The superstore listed in the article wound up being the chain’s last location, surviving until it was bought by Trans World Entertainment in 2004. It remains in business under the f.y.e. banner.
Dearborn Music: Only popped in once or twice. While Dearborn ended up on our record-browsing rounds, we shopped at the Desirable Discs branch downtown—maybe it was their bargain bins, maybe it was the exact duplicate of the Fisher-Price record player I had as a kid they had to test platters on. Of the stores mentioned in the article, Dearborn Music is only one that still operates a bricks-and-mortar store under the same name.
Car City Records: If Sam’s Jams was our main stop during my early teens, Car City was our prime destination as university neared. It became a reliable source for oddball items I spun on the radio in Guelph. We usually took the scenic route to Car City, driving through the ritzy Grosse Pointes and along Lake St. Clair. We also tried numerous greasy spoons along the way, one of which became the butt of endless jokes. Dad and I weren’t impressed by Monty’s Café—don’t remember the specifics, but perhaps this reminiscence on Yelp provides clues:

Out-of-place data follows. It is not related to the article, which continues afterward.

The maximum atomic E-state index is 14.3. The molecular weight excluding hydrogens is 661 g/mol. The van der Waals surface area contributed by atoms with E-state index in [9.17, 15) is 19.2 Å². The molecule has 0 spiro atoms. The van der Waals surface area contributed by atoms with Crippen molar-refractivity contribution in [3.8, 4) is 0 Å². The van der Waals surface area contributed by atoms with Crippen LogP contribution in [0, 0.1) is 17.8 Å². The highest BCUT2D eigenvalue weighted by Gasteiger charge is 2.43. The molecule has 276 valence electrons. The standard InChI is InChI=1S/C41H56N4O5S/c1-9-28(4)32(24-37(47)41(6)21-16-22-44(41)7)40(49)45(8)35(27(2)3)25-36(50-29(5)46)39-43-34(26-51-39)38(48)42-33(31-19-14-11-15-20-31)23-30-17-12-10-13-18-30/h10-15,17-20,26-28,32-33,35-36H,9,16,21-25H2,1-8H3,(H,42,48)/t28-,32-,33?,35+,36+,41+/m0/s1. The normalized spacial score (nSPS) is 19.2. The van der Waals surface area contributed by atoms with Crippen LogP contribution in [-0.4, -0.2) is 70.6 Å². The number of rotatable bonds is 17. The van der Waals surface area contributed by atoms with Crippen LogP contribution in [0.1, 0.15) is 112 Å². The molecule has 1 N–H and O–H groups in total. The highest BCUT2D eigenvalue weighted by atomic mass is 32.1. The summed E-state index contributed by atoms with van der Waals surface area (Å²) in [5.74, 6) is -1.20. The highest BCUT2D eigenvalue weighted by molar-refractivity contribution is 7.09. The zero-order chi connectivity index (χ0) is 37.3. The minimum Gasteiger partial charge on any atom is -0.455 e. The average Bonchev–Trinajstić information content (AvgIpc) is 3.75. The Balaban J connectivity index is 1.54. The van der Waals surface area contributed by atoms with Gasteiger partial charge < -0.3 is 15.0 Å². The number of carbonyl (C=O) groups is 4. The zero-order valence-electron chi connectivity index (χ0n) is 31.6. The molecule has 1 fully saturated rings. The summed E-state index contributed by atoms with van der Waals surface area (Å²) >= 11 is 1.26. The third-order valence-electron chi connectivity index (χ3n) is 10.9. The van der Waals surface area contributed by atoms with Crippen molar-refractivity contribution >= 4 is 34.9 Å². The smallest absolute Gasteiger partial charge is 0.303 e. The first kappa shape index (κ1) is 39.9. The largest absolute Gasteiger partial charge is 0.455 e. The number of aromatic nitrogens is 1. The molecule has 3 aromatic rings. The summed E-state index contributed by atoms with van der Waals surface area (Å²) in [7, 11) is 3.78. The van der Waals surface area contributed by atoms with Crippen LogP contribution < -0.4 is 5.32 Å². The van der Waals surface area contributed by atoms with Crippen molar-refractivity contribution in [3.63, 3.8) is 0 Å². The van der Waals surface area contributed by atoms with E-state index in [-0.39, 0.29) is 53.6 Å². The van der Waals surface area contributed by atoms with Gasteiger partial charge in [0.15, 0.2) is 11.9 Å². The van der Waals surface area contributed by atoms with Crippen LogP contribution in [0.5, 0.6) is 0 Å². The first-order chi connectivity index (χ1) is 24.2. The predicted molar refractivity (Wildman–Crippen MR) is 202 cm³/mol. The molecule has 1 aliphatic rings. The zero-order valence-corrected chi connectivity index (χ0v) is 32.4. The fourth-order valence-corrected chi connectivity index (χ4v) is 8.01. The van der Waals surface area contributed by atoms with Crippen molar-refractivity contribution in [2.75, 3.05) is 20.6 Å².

In Saint Clair Shores, there was a 24 hour diner called Monty's Cafe. The food wasn't the greatest, but nothing was horrible either. Their hash browns were totally on point & the omlettes were always decent. The best thing about Monty's, though, was not the food, but rather the people. The waitstaff was quite eccentric & so were the cooks for that matter. And being that it was 24 hours, there was no better place to be seen after a night of excess out on the town. I swear some of the patrons lived there.
Dad wasn't broken up when he noticed Monty's passed on to the great diner in the sky.
Sound Warehouse: I dimly remember dropping by the Troy location of this national chain, which doesn’t seem to have lasted long in the Detroit area. It was across the road from one of my family’s regular shopping haunts, Oakland Mall. Dad’s rule of thumb: if a record store have a decent bargain or cutout bin, it wasn’t worth stopping at, which likely explains our few stops at places like Sound Warehouse.
I imagine Arista’s glee over deleting pressings of 33-1/3 copies of Milli Vanilli was short-lived after their career crashed. Nowadays, they’d be happy to press a platter or two for today’s vinyl connoisseurs.
Not much to add regarding this page. Rarely stopped at the Royal Oak record shops, though some of my peers who made buying trips to Detroit did. With Dad, Royal Oak tended to be a fueling stop, whether it was sitting on the patio at Mr B’s or America’s Pizza Café (a short-lived fancy spin-off of Little Caesar’s), or sampling the BBQ at Memphis Smoke.
Time to leave the computer. Think I’ll head over to the record rack and toss on any album still boasting a Sam’s Jams price tag. Something like this…